Workplace Accommodations for Physical Disabilities
Employers often have concerns related to accommodating disabilities. It’s important to be prepared to answer questions your industry partner may have related to hiring a student with a physical disability.
Many types of apparent and non-apparent disabilities can impact mobility. These include, but are not limited to, amputation, paralysis, heart conditions, cerebral palsy, multiple sclerosis, muscular dystrophy, arthritis, and spinal cord injury. Mobility impairments range from lower body impairments, which may require use of canes, walkers, or wheelchairs, to upper body impairments that may include limited or no use of the upper extremities and hands.
Accommodating Physical Disabilities in the Workplace
Individuals with physical disabilities can be accommodated in many ways, and the specific accommodations will vary by situation. Share any accommodations that you made that your student found helpful with your industry partner. Remind them that the best way to find out what a person needs is to ask, and that not all people with physical disabilities will need accommodations to perform their jobs, and some may only need a few. Below are some examples of common workplace accommodations for people with physical disabilities.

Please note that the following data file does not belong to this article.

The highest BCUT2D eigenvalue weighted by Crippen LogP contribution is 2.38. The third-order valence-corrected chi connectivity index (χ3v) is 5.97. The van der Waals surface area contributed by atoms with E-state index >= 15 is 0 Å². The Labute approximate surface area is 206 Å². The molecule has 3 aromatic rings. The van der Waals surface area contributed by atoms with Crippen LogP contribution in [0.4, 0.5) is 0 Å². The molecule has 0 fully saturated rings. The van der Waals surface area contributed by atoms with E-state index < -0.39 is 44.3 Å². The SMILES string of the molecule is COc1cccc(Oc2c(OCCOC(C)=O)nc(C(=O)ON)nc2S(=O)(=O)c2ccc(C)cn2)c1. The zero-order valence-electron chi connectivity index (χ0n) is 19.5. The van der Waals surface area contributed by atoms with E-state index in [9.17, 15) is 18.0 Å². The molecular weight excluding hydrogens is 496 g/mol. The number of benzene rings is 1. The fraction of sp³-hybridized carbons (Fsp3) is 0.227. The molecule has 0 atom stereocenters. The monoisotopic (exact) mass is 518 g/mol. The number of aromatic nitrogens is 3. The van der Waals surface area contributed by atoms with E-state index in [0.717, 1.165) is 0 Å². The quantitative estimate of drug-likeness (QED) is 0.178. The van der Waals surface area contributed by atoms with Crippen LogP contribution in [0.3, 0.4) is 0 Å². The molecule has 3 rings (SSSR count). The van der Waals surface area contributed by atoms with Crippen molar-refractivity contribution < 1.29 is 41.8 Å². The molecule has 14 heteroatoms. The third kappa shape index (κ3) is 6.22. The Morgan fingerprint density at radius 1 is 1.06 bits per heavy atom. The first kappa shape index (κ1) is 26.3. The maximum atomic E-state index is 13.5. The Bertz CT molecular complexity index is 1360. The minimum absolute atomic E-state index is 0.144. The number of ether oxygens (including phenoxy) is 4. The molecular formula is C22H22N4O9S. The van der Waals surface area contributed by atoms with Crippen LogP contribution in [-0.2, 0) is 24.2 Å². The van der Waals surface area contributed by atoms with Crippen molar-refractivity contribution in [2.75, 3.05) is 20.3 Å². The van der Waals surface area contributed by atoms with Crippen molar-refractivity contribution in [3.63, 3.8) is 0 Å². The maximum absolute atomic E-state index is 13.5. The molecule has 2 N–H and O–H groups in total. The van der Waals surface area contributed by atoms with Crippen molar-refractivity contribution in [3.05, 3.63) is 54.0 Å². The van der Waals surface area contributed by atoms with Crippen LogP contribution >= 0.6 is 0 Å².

Many workplaces are universally designed and already equipped to assist individuals with physical disabilities, including elevators or ramps, accessible bathrooms, automatic doors, and automatic lights. Some other considerations include:
- Off-site locations: If you are meeting at an off-site location, consider the accessibility of that location.
- Tour and evaluate: When onboarding a person who has a physical disability, provide a tour and evaluate the worksite for accessibility adjustments such as:
- Clearing aisleways
- Placing supplies where they are reachable
- Reserved parking spaces (including for those with
- Moving around in the workplace: Consider the use of mobility scooters for people who have difficulty moving from one workspace to another.
Changes to an individual’s workspace should always be made according to the specific work-related needs of the individual. Some simple accommodations to consider include:
- Providing an adjustable height/tilt desks or tables, keyboard tray, monitor riser, footrest, or lowering shelves and equipment
- Ensuring there is enough space for a person to move around their workspace in a wheelchair
- Providing room to store a wheelchair/other mobility device if the individual prefers to use an office chair while working.
The specific need for assistive technology is unique to each individual. Some individuals may benefit from one or more assistive technologies such as:
- Alternative keyboard, mouse, or joystick
- Accessibility settings on cell phone and computer software
- Devices that allow the use of the hand, head, or legs to operate a computer
- Speech recognition software or voice-activated computing
- Recording devices for meetings or a designated note-taker
- Fine motor and dexterity devices such as automatic page turners, doorknob grips or handles, and tools with ergonomic handles or grips.
- Working Together: Computers and People with Mobility Impairments
- A Planning Guide for Making Temporary Events Accessible to People with Disabilities
- Department of Labor’s article on Accommodations
Developed in conjunction with Technological Education Center for Deaf and Hard-of-Hearing Students (DeafTEC), based at the Rochester Institute of Technology.